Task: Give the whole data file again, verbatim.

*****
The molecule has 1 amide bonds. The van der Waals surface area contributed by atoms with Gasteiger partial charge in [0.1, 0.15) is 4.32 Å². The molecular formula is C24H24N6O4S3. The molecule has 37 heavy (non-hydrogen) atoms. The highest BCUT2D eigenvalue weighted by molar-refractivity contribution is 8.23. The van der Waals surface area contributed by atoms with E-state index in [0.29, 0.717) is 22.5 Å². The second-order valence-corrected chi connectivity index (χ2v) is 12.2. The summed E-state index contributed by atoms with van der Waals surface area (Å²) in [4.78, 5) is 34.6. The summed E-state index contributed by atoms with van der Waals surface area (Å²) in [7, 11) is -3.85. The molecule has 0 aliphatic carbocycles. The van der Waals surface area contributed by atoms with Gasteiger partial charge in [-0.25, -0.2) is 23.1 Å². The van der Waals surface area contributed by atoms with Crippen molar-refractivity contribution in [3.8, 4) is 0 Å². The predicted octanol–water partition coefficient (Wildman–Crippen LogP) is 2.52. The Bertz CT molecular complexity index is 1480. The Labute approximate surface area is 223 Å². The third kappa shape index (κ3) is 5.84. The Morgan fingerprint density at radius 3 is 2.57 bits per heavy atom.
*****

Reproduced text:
The molecule has 1 amide bonds. The van der Waals surface area contributed by atoms with Gasteiger partial charge in [0.1, 0.15) is 4.32 Å². The molecular formula is C24H24N6O4S3. The molecule has 37 heavy (non-hydrogen) atoms. The highest BCUT2D eigenvalue weighted by molar-refractivity contribution is 8.23. The van der Waals surface area contributed by atoms with E-state index in [0.29, 0.717) is 22.5 Å². The second-order valence-corrected chi connectivity index (χ2v) is 12.2. The summed E-state index contributed by atoms with van der Waals surface area (Å²) in [4.78, 5) is 34.6. The summed E-state index contributed by atoms with van der Waals surface area (Å²) in [7, 11) is -3.85. The molecule has 0 aliphatic carbocycles. The van der Waals surface area contributed by atoms with Gasteiger partial charge in [-0.25, -0.2) is 23.1 Å². The van der Waals surface area contributed by atoms with Crippen molar-refractivity contribution in [3.8, 4) is 0 Å². The predicted octanol–water partition coefficient (Wildman–Crippen LogP) is 2.52. The Bertz CT molecular complexity index is 1480. The Labute approximate surface area is 223 Å². The third kappa shape index (κ3) is 5.84. The Morgan fingerprint density at radius 3 is 2.57 bits per heavy atom.